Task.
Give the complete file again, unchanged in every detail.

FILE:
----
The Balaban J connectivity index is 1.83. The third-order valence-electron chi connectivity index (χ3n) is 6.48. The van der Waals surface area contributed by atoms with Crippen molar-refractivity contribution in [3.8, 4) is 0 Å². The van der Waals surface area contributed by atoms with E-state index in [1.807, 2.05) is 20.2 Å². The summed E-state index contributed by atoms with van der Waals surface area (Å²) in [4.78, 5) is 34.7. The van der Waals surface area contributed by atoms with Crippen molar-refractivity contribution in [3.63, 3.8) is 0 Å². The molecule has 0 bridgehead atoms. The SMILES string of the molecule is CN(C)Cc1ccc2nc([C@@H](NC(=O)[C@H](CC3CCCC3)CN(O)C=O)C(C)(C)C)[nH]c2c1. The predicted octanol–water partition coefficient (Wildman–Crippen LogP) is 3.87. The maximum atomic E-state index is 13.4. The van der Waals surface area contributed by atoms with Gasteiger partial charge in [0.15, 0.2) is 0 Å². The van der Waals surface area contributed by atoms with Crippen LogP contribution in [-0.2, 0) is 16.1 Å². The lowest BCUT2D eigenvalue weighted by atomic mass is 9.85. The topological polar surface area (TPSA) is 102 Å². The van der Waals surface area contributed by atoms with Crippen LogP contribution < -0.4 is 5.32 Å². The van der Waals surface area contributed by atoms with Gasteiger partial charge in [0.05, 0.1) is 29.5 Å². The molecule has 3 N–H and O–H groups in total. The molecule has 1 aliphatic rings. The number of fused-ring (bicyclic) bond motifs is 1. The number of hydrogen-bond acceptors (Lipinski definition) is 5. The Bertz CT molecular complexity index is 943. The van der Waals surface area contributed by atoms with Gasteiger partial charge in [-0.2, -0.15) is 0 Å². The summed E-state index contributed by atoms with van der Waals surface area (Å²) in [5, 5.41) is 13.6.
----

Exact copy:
The Balaban J connectivity index is 1.83. The third-order valence-electron chi connectivity index (χ3n) is 6.48. The van der Waals surface area contributed by atoms with Crippen molar-refractivity contribution in [3.8, 4) is 0 Å². The van der Waals surface area contributed by atoms with E-state index in [1.807, 2.05) is 20.2 Å². The summed E-state index contributed by atoms with van der Waals surface area (Å²) in [4.78, 5) is 34.7. The van der Waals surface area contributed by atoms with Crippen molar-refractivity contribution in [3.63, 3.8) is 0 Å². The molecule has 0 bridgehead atoms. The SMILES string of the molecule is CN(C)Cc1ccc2nc([C@@H](NC(=O)[C@H](CC3CCCC3)CN(O)C=O)C(C)(C)C)[nH]c2c1. The predicted octanol–water partition coefficient (Wildman–Crippen LogP) is 3.87. The maximum atomic E-state index is 13.4. The van der Waals surface area contributed by atoms with Gasteiger partial charge in [0.15, 0.2) is 0 Å². The van der Waals surface area contributed by atoms with Crippen LogP contribution in [-0.2, 0) is 16.1 Å². The lowest BCUT2D eigenvalue weighted by atomic mass is 9.85. The topological polar surface area (TPSA) is 102 Å². The van der Waals surface area contributed by atoms with Crippen LogP contribution < -0.4 is 5.32 Å². The van der Waals surface area contributed by atoms with Gasteiger partial charge in [0.05, 0.1) is 29.5 Å². The molecule has 3 N–H and O–H groups in total. The molecule has 1 aliphatic rings. The number of fused-ring (bicyclic) bond motifs is 1. The number of hydrogen-bond acceptors (Lipinski definition) is 5. The Bertz CT molecular complexity index is 943. The van der Waals surface area contributed by atoms with Gasteiger partial charge in [-0.2, -0.15) is 0 Å². The summed E-state index contributed by atoms with van der Waals surface area (Å²) in [5, 5.41) is 13.6.